Site: Newington Branch - CT Humane Society
Location: Main Kennel
Don't let his age fool you! Jack still has the heart of a puppy. Through Jack may be more quiet now, he still loves going for long walks and to sit in the grass while getting some sun on his face! He spends most of his time curled up in his blankets with his favorite toys. Jack is a very mellow dog who is looking for a family to give him the love and attention he needs. If you think you could be the right match for Jack, please come visit us at Newington branch of the CT Humane Society!
- Jack would do best with children ages 12 and up.
- Jack can adapt to most household evironments - apartments considered.
- Jack enjoys the company of dogs and hasnt met any cats...yet!
- Jack would do best in a home with previous dog experience (General Experience).
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The female Texas trooper who performed a roadside cavity search on two women will be terminated, according to the Department of Public Safety.
The two women from Irving are suing Trooper David Farrell, Trooper Kelley Helleson and the director of the Department of Public Safety for what they call an unconstitutional search without probable cause.
DPS spokesman Tom Vinger released the following statement on Tuesday: "The Director of DPS has made a preliminary determination to terminate Kelly Helleson. By policy, she will be given the opportunity to meet with the director before the decision is finalized."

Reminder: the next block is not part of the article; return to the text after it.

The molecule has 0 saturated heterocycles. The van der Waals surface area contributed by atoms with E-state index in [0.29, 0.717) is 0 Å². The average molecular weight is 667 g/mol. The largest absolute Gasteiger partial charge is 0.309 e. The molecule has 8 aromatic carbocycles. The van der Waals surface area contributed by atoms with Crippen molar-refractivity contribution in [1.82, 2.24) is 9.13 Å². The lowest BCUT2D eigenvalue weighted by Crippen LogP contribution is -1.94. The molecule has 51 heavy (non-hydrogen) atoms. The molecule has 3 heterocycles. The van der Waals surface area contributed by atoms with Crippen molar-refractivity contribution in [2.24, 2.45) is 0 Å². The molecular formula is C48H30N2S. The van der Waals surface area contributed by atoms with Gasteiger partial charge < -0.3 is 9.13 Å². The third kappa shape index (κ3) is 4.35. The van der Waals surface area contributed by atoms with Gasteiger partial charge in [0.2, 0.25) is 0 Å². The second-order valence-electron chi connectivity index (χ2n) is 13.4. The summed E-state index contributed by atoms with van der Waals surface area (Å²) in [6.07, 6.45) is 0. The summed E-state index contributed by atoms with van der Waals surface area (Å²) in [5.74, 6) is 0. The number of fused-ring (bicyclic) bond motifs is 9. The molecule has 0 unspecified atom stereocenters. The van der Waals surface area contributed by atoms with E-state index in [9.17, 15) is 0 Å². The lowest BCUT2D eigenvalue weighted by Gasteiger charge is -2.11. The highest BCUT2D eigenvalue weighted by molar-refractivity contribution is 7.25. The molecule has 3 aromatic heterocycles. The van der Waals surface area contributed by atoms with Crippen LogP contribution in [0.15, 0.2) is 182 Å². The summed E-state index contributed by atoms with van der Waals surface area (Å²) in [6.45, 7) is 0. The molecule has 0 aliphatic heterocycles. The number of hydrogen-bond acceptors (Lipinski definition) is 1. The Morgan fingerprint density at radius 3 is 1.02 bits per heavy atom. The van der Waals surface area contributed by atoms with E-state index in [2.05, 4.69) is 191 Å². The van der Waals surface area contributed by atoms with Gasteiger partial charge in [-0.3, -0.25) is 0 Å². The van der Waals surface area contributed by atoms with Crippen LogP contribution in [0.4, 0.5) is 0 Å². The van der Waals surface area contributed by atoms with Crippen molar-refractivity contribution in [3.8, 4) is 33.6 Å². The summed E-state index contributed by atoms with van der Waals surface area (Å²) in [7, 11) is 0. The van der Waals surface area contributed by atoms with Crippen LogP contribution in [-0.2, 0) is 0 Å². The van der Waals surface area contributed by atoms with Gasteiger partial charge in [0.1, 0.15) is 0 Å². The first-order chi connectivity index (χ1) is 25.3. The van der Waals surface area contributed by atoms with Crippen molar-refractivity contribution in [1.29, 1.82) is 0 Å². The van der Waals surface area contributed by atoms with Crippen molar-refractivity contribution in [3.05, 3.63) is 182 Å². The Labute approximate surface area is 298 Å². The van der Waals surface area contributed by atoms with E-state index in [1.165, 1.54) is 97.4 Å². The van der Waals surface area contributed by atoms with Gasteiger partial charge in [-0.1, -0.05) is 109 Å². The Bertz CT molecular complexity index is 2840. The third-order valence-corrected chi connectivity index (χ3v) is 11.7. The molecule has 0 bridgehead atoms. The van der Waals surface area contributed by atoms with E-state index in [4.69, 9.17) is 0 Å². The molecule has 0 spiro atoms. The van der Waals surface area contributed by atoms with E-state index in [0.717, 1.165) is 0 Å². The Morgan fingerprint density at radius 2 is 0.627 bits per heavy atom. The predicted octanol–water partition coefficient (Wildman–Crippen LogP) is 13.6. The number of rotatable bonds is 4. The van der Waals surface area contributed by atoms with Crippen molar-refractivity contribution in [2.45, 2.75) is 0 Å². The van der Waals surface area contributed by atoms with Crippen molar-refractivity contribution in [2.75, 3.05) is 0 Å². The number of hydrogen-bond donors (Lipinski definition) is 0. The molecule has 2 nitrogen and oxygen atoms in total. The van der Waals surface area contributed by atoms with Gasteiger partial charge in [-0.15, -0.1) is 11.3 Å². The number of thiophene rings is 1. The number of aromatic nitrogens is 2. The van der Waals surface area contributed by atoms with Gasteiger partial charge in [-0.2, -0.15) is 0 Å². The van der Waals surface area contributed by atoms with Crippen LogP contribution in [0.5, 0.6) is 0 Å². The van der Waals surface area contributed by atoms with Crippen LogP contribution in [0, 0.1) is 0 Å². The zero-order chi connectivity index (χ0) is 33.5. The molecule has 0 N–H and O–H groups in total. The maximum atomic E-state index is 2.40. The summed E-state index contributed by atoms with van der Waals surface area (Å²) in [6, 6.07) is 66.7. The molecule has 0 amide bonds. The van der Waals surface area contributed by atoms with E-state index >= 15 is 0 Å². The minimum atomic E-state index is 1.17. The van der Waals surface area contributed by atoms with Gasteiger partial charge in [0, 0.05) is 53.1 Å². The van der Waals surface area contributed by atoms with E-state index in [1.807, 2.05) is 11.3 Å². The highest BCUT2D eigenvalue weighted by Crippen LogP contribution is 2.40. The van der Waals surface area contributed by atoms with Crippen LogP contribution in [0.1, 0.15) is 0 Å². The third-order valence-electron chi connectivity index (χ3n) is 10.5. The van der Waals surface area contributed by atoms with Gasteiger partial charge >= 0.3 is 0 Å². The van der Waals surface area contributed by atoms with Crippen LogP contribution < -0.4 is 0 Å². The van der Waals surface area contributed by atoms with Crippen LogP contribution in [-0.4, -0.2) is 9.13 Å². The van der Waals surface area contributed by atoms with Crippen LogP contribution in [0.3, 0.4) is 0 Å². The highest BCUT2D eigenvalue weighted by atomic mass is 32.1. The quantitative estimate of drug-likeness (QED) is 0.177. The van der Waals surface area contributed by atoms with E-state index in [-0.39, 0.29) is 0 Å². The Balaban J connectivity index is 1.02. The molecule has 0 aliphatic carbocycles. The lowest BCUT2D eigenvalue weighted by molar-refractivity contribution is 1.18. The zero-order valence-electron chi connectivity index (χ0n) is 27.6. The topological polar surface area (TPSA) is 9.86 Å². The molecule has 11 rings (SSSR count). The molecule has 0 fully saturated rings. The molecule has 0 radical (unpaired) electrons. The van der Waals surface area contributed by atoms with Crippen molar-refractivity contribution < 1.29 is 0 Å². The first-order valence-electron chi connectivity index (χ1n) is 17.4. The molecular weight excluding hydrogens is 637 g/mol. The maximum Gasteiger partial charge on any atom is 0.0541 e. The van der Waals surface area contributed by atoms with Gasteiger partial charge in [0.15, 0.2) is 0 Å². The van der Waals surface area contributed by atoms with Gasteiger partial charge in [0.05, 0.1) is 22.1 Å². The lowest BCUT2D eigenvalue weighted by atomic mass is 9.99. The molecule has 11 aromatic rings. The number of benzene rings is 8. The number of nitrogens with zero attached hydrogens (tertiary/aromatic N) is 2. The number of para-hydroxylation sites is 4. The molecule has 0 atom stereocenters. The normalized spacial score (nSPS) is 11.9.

Helleson was suspended with pay on Dec. 19. Farrell was suspended with pay effective Dec. 21 pending the outcome of an investigation into the incident.
On July 13, while driving along State Highway 161, Angel Dobbs and her niece Ashley Dobbs were stopped for littering by Farrell. In the dashcam video released by the women and their attorney, Farrell can be heard telling the women they would both be cited for littering for throwing cigarette butts out of the car.
Farrell then returned to his cruiser and, in the video, can be heard calling female Trooper Helleson to the scene to search both women whom he said were acting weird.
While waiting for Helleson to arrive, Farrell asked Angel Dobbs to step out of the vehicle and began questioning her about marijuana use. In the video, the trooper is heard telling Dobbs he smelled marijuana coming from the vehicle while asking her several times how much pot was in the car.
After Helleson arrived, she can be seen in the dashcam video putting on blue latex gloves to conduct a search of both women. According to the lawsuit, when Angel Dobbs asked about the gloves, Helleson "told her not to worry about that."
'I was totally violated'
In the lawsuit, Dobbs said the trooper conducted the cavity search on the roadside, illuminated by the police car's headlights, in full view of any passing motorists.
"This has been an eye-opening experience for me. I've never been pulled over, never searched like this. I was totally violated over there a few minutes ago... this is so embarrassing to me," Angel Dobbs said on the video.